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We need scarcely say how triumphantly the scriptural, and more especially the Christian miracles, sustain the most vigorous application of the test now described. Grant us the truth of the narrations, and the reality of the miracles is unquestionable ; and they were frankly admitted to be such at the time they were wrought, both by friends and foes (and the latter no fools) of him that wrought them. So obvious, indeed, is the really miraculous character of the facts narrated, that the main efforts of infidels to get rid of the miracles have expended themselves in assaults upon the credibility of the history.

But is this all? And is this the only test to which miraculous pretensions should be subjected ? At the first moment, perhaps, one might be tempted to answer this question in the affirmative; and to ask, What more can be necessary, than to convince you that a miracle has been really wrought? A little recollection, however, may induce us to hesitate. A reader of the Bible finds in it two series of professed and apparent miracles. The magicians wrought wonders in Egypt, as well as oses; and the disciples of the Pharisees cast out devils, as well as Jesus.

To this, we are aware, it may be rejoined promptly, ‘But were the doings of the Egyptian magi and the Jewish exorcists more than apparent miracles?

And may they not be confidently set down as artful imitations, and clever impostures? Perhaps they may be so; but, if the reader pleases, we will not arrive at this conclusion in a moment, but will enter a little into the consideration of a subject, certainly not without both its importance and its difficulty.

Undoubtedly the shortest and the easiest way of dealing with the question now before us—and the wisest, if it be a safe and satisfactory one-is to assume that the apparent miracles we have referred to were apparent only, and not really miraculous. And this course is further recommended by the eminently clear and simple position in which it would leave the argument from miracles to a divine mission; while, if it be allowed that miracles have been wrought by those who had no divine mission, that argument may seem to be involved in great, if not in almost hopeless perplexity.

We must be excused, however, from allowing any force to the latter of these considerations; not because we do not wish to see the arguments in favour of Christianity placed in the clearest and strongest light, but because we have an insuperable aversion to see them placed in a false and fictitious light. We wish to see them placed exactly where God has placed them; and if, in this position, there be found attendant difficulty, we would rather inquire after the mode in which God himself has provided for its relief, than by a plausible, but fallacious assumption, appear cleverly to evade the difficulty itself.

Thus setting aside the latter of the considerations which have been adduced, we can as little allow ourselves to be concluded by the former. We have already admitted that short and easy methods are much to be preferred, if they be safe ones; but safety is an indispensable requisite, however long and difficult the process by which it may be arrived at. And we confess at once our doubts whether the assumption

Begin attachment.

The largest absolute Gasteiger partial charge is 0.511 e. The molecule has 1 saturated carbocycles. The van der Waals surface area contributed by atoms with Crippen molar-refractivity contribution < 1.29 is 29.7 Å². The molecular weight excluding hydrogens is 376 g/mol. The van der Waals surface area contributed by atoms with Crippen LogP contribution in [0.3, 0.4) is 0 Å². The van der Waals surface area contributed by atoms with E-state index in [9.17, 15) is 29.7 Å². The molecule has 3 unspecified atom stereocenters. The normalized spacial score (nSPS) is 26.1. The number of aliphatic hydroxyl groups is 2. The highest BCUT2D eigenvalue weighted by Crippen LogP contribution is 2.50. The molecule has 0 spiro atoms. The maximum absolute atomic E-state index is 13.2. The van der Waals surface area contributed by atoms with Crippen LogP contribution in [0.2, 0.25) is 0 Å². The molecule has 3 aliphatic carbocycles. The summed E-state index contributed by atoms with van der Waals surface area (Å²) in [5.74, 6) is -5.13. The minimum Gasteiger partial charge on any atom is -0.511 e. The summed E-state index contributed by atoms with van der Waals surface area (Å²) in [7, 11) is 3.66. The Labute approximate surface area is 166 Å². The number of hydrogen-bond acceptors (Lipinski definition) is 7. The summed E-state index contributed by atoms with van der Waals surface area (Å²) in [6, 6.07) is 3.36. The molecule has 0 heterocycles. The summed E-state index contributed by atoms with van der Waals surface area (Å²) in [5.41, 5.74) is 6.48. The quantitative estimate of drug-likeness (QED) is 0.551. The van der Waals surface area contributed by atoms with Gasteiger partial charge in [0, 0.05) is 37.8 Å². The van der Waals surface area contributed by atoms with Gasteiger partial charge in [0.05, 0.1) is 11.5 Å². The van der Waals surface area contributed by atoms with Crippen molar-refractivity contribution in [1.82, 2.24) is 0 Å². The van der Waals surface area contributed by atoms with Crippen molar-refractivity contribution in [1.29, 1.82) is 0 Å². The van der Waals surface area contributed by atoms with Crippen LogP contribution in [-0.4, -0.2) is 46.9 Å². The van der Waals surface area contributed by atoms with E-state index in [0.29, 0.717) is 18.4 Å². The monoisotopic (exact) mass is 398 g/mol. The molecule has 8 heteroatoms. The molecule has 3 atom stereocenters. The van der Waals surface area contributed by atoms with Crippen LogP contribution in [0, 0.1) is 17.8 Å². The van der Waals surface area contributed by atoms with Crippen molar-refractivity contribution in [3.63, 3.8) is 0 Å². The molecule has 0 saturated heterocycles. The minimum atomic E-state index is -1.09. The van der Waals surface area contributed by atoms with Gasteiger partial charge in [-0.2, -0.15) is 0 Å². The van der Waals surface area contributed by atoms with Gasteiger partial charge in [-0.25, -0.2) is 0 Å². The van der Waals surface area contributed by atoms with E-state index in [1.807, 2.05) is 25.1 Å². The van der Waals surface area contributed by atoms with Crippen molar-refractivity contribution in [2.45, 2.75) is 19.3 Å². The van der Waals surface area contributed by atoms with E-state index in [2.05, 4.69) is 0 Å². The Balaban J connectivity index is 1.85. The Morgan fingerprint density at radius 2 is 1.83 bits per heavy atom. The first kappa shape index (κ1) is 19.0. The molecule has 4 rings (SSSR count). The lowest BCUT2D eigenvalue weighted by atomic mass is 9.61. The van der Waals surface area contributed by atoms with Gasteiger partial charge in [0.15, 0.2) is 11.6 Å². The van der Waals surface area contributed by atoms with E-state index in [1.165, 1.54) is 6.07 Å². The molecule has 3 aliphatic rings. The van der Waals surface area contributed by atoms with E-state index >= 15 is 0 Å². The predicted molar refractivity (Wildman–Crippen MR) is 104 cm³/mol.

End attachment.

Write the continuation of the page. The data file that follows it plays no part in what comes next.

that the wonders wrought by the Egyptian magicians and the Jewish exorcists were mere artifice and jugglery is safe—that is to say, whether it is consistent with a due and honest regard to the sacred narrative.

It is, of course, from the sacred narrative alone that we derive any information upon these matters, and our only course is to take with implicit confidence the facts as they are there stated.

First, then, with respect to the wonders wrought by the magicians in Egypt. Thus reads the narrative:

And the Lord spake unto Moses and unto Aaron, saying, When Pharaoh shall speak unto you, saying, Show a miracle for you: then thou shalt say unto Aaron, Take thy rod, and cast it before Pharaoh, and it shall become a serpent. And Moses and Aaron went in unto Pharaoh, and they did so as the Lord had commanded : and Aaron cast down his rod before Pharaoh, and before his ser-vants, and it became a serpent. Then Pharaoh also called the wise men and the sorcerers : now the magicians of Egypt, they also did in like manner with their enchantments. For they cast down every man his rod, and they became serpents : but Aaron's rod swallowed up their rods.'—E.cod. vii, 8–12.

Nothing can be plainer, we think, upon the face of this statement, than that Aaron and the magicians did the same thing. These are the words: “Aaron cast down his rod, and it became a serpent;' and. the magicians cast down every man his rod, and they became serpents.' The only apparent reason for supposing that there was any difference between the two cases is that we are told the magicians did so with their enchantments. This statement, however, affects merely the circumstances of the process, and the assertion remains, that they did so.' With what justice to the sacred narrative can this be understood to mean, they appeared to do so ?' As to the assertion that they did so 'with their enchantments, this amounts to nothing more than a statement of the well-known fact that the magicians used enchantments, and it by no means carries the idea that they did so by their enchantments. But even if we were not to make this distinction, but, on the contrary, were to allow that the magicians turned their rods into serpents by their enchantments, the case would not be altered ; for the effect is one which their enchantments could have no natural adaptation to produce; and if they really did produce it, it must have been by the infusion of a supernatural power into this instrumentality,